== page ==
Hypothesis and Theory ARTICLE
Affective features underlying depression in addiction: Understanding what it feels like
- 1Universidad Intercontinental, Mexico
Addiction poses a complex challenge in spite of all the progress made at understanding and treating it. A multidisciplinary approach is needed and this paper attempts to integrate relevant neurobiological and subjective data under a common denominator described as a “silent” type of depression. It is called “silent” because it remains a latent syndrome due to two main reasons. The first one relates to the natural use of defenses against a predominant affect of chronic subjective pain that arises from an ambivalent type of separation distress that compromises opioid regulation (PANIC system). Furthermore, it provokes a neurochemical cascade that impacts several neuromodulatory systems. The second reason is that such chronic subjective pain usually exhausts the natural defensive system, frequently leading the person to look for other resources such as the neurochemical manipulation of psychic pain. Thus, both the use of defenses and of psychotoxic drugs make the underlying depression hard to assess, even to the very person suffering from it. The causes, course and treatment of this type of affective configuration are discussed in this paper as an attempt to explain some of the difficulties so far encountered and to contribute to potential alternative lines of treatment.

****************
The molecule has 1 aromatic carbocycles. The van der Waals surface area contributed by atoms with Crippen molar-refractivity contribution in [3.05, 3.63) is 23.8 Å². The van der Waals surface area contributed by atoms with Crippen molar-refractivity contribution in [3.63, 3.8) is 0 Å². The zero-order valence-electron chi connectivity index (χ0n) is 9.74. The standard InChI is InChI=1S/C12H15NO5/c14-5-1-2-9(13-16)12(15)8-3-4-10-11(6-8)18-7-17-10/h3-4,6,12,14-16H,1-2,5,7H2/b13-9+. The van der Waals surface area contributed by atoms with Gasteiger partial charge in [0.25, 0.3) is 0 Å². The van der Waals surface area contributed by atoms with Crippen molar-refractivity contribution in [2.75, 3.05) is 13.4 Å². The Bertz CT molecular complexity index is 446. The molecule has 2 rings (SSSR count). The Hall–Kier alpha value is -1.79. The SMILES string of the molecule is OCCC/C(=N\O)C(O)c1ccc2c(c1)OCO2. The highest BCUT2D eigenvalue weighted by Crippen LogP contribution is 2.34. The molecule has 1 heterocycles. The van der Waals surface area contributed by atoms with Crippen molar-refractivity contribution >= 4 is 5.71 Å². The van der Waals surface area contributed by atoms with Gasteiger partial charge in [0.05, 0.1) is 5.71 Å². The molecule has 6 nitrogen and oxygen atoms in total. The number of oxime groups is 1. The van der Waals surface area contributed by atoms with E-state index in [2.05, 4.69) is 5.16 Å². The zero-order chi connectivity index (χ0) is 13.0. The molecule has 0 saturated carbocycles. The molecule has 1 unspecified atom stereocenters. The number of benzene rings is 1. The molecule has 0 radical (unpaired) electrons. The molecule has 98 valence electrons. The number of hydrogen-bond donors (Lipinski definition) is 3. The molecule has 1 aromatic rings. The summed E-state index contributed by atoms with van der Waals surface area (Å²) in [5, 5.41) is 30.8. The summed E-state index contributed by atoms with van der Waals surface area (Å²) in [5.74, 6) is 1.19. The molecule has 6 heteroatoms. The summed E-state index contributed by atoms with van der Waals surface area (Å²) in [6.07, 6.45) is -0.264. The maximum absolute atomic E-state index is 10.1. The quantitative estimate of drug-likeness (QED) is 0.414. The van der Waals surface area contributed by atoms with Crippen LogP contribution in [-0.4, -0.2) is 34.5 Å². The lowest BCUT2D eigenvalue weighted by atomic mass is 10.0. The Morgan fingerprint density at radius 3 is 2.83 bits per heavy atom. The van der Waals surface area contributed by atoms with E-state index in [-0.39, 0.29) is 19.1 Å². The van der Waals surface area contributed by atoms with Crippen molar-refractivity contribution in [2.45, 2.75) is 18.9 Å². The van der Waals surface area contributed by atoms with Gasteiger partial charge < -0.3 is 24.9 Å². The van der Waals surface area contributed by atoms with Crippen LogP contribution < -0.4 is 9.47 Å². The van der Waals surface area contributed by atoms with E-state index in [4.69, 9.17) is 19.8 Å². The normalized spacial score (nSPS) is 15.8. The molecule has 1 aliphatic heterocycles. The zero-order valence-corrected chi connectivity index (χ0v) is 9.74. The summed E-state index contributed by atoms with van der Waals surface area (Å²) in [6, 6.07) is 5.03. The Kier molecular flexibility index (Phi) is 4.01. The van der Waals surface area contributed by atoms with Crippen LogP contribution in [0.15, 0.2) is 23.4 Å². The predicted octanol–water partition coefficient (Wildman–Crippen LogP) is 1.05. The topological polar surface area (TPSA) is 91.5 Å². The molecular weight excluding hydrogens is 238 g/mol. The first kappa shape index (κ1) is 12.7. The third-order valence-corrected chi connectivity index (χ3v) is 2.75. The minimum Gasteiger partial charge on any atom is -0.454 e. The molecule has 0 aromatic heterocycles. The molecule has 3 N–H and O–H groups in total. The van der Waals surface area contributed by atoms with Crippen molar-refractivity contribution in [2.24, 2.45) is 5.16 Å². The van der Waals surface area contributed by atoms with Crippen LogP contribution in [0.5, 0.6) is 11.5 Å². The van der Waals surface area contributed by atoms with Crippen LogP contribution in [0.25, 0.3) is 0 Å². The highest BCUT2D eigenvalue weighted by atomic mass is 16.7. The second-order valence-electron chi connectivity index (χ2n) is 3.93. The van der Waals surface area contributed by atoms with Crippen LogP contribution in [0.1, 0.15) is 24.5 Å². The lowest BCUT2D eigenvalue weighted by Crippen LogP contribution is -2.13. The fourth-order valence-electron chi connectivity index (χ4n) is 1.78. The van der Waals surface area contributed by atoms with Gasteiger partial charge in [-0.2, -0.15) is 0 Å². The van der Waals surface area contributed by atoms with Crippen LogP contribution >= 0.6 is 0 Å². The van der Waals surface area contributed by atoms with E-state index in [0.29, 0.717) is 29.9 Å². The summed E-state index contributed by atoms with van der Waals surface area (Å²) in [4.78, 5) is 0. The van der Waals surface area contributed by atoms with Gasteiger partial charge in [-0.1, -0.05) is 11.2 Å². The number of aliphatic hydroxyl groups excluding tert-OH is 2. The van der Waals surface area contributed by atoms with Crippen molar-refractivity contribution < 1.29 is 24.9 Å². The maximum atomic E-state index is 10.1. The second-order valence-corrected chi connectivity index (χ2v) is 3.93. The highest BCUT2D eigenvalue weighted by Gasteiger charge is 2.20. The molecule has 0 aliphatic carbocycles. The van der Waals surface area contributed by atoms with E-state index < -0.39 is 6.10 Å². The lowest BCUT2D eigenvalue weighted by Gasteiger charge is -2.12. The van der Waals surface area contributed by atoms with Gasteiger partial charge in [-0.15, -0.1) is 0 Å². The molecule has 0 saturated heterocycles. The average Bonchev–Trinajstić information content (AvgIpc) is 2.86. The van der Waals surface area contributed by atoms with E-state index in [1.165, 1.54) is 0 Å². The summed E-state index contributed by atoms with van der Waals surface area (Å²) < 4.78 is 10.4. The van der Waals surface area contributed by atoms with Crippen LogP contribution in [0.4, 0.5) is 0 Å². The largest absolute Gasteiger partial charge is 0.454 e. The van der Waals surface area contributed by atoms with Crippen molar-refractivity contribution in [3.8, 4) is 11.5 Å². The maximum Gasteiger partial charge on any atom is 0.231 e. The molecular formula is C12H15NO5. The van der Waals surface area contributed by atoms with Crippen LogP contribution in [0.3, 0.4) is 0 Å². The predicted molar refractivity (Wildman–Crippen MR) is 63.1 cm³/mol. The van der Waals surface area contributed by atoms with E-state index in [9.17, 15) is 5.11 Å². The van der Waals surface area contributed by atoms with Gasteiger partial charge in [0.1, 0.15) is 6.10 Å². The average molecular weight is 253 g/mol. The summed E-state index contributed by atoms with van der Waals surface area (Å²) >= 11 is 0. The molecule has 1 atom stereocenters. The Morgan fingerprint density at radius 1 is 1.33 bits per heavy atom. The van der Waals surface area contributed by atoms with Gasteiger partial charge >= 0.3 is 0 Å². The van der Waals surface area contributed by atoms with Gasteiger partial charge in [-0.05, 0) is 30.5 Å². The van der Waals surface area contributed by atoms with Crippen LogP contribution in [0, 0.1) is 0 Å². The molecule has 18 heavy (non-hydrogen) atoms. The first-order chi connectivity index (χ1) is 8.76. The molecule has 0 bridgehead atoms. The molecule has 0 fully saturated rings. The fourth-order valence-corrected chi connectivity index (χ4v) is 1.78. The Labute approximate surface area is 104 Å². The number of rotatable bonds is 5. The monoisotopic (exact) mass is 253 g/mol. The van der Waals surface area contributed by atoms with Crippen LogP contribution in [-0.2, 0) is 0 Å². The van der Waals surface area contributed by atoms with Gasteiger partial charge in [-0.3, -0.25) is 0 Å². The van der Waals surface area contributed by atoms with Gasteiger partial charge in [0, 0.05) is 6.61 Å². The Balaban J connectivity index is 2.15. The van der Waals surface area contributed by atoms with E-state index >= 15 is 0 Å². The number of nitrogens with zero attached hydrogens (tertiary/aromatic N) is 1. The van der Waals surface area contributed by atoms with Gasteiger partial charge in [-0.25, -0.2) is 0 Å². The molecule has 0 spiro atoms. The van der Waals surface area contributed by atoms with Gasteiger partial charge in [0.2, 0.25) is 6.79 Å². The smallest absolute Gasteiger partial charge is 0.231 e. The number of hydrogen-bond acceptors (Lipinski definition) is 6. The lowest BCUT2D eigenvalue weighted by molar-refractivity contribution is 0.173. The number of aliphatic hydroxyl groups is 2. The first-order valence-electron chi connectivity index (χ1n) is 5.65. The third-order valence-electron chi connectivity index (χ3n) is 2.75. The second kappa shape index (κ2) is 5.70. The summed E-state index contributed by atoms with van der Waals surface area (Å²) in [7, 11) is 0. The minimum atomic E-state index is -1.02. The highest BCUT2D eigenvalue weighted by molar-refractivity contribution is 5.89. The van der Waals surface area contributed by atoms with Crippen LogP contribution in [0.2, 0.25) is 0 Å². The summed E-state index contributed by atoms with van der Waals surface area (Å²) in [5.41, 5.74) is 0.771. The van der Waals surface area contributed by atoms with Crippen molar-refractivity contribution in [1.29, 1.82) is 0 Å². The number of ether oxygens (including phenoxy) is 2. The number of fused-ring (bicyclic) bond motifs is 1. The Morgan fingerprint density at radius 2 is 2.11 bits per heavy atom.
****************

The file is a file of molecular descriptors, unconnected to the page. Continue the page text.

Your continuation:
Keywords: Addiction, Depression, Defense, Affect, Subjective pain
Received: 17 Jun 2019;
Accepted: 27 Sep 2019.
Copyright: © 2019 Flores Mosri. This is an open-access article distributed under the terms of the Creative Commons Attribution License (CC BY). The use, distribution or reproduction in other forums is permitted, provided the original author(s) and the copyright owner(s) are credited and that the original publication in this journal is cited, in accordance with accepted academic practice. No use, distribution or reproduction is permitted which does not comply with these terms.
* Correspondence: Mx. Daniela Flores Mosri, Universidad Intercontinental, Mexico City, Mexico, email@example.com